English is classed as a Low West Germanic language. Low West Germanic languages include Dutch, Frisian, Platt (sometimes called low saxon), Lallans and Doric, both dialects in Scotland, Brabantish, Limburgish etc. Low germanic did not undergo the consonant changes that upper german did, which is what modern german is based on. So, drinken did not become trinken, to drink. Twintig did not become Zwanzig, twenty. It is my personal opinion that the influence of the Hanseatic league, which used platt/low saxon as a sort of lingua franca for trade throughout the north of germany and around the north sea and baltic, arrested the sound changes that occurred in middle and upper germany.

If you re interested, you may like this link

Lowlands-L • a discussion group for people who share an interest in languages and cultures of the Lowlands
 
Nov 2018
105
Idaho
#46
Dec 2012
989
Where the Sun never sleeps
#47
There are an interesting book and documentary series called "The Adventures of English". It gives a general understanding of where the English and American English language comes from.

The book is written and the documentary is narrated by Melvyn Bragg. Our language consists of words from so many cultures. If you are up for it, give it a watch. The documentary is 405 minutes long, broken down into 8 episodes.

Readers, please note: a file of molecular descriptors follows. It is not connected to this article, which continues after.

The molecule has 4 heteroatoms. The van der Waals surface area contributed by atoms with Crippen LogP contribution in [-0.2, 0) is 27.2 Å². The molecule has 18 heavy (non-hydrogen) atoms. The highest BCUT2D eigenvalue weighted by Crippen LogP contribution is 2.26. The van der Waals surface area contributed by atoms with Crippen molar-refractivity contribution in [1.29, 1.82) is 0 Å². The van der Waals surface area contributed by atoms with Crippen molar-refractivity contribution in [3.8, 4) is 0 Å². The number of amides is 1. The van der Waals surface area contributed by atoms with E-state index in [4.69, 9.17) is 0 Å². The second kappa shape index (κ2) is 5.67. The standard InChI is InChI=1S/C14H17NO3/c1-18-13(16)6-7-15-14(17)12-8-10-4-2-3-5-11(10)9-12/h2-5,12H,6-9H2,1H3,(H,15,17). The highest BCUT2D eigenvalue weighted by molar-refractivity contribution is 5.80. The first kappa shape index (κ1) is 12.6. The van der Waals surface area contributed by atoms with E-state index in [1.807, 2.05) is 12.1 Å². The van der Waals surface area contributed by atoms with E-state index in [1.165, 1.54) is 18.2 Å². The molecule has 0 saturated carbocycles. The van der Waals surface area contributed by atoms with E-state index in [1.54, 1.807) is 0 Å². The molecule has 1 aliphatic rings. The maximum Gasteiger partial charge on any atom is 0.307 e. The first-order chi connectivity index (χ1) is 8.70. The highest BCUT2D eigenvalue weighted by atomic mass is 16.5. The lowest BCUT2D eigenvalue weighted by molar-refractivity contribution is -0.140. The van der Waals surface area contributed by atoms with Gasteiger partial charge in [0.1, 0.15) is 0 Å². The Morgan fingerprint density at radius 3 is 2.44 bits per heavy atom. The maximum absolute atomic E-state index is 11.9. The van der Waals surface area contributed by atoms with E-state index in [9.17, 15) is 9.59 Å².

authun

Ad Honorem
Aug 2011
5,118
#48
There are an interesting book and documentary series called "The Adventures of English". It gives a general understanding of where the English and American English language comes from.

The book is written and the documentary is narrated by Melvyn Bragg. Our language consists of words from so many cultures. If you are up for it, give it a watch. The documentary is 405 minutes long, broken down into 8 episodes.

It is book aimed at making the subject popular but it was heavily criticised at the time, 15 years ago, described as merely a world list. Bragg isn't a linguist, he's a TV presenter and as linguists were pointing out, the book did not take into account any of the important advances made in linguistics in the previous 30 years.

"wanting more authority and less vocabulary"

Review: The Adventure of English by Melvyn Bragg
 
Oct 2015
5,179
Matosinhos Portugal
#49
Words portuguese » Normal Singular Morgue Similar »» English Normal Singular Morgue Similar - German »» Normal Singular Leichenschauhaus ähnlich.

A small example, I see more Latin words in the English language, than words German origin, I am not saying that the English language is Latin, please do not make confusion.
----
In portuguese.

Um pequeno exemplo,vejo mais palavras latinas na lingua inglêsa,do que palavras origem alemã,atênção eu não estou a dizer que a lingua inglêsa é latina,por favor não façam confusão.
 

authun

Ad Honorem
Aug 2011
5,118
#50
A small example, I see more Latin words in the English language, than words German origin, I am not saying that the English language is Latin, please do not make confusion.
Most latinate words in english enter the language via french after 1300. There are often two words to mean the same thing, one english and one french, eg slaughterer and butcher, shoemaker and cobbler, foreword and preface etc.